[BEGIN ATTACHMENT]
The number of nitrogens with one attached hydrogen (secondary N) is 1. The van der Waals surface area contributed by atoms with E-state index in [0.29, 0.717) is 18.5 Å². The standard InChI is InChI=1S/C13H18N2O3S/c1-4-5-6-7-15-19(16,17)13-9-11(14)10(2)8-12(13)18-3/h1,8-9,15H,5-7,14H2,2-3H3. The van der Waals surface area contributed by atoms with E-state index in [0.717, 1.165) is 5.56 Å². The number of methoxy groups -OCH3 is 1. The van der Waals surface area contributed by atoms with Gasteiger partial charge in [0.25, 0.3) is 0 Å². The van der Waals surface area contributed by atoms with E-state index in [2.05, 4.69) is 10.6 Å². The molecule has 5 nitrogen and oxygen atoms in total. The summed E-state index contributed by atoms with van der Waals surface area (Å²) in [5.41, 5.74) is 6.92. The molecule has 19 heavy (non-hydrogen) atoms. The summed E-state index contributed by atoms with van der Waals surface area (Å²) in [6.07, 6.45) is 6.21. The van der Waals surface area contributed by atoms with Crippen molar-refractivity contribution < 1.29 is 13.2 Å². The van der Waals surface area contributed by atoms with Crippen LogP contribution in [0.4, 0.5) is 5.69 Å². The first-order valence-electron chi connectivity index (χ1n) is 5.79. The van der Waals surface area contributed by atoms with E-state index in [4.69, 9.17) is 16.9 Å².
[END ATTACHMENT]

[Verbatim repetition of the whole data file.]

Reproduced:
The number of nitrogens with one attached hydrogen (secondary N) is 1. The van der Waals surface area contributed by atoms with E-state index in [0.29, 0.717) is 18.5 Å². The standard InChI is InChI=1S/C13H18N2O3S/c1-4-5-6-7-15-19(16,17)13-9-11(14)10(2)8-12(13)18-3/h1,8-9,15H,5-7,14H2,2-3H3. The van der Waals surface area contributed by atoms with E-state index in [0.717, 1.165) is 5.56 Å². The number of methoxy groups -OCH3 is 1. The van der Waals surface area contributed by atoms with Gasteiger partial charge in [0.25, 0.3) is 0 Å². The van der Waals surface area contributed by atoms with E-state index in [2.05, 4.69) is 10.6 Å². The molecule has 5 nitrogen and oxygen atoms in total. The summed E-state index contributed by atoms with van der Waals surface area (Å²) in [5.41, 5.74) is 6.92. The molecule has 19 heavy (non-hydrogen) atoms. The summed E-state index contributed by atoms with van der Waals surface area (Å²) in [6.07, 6.45) is 6.21. The van der Waals surface area contributed by atoms with Crippen molar-refractivity contribution < 1.29 is 13.2 Å². The van der Waals surface area contributed by atoms with Crippen LogP contribution in [0.4, 0.5) is 5.69 Å². The first-order valence-electron chi connectivity index (χ1n) is 5.79. The van der Waals surface area contributed by atoms with E-state index in [4.69, 9.17) is 16.9 Å².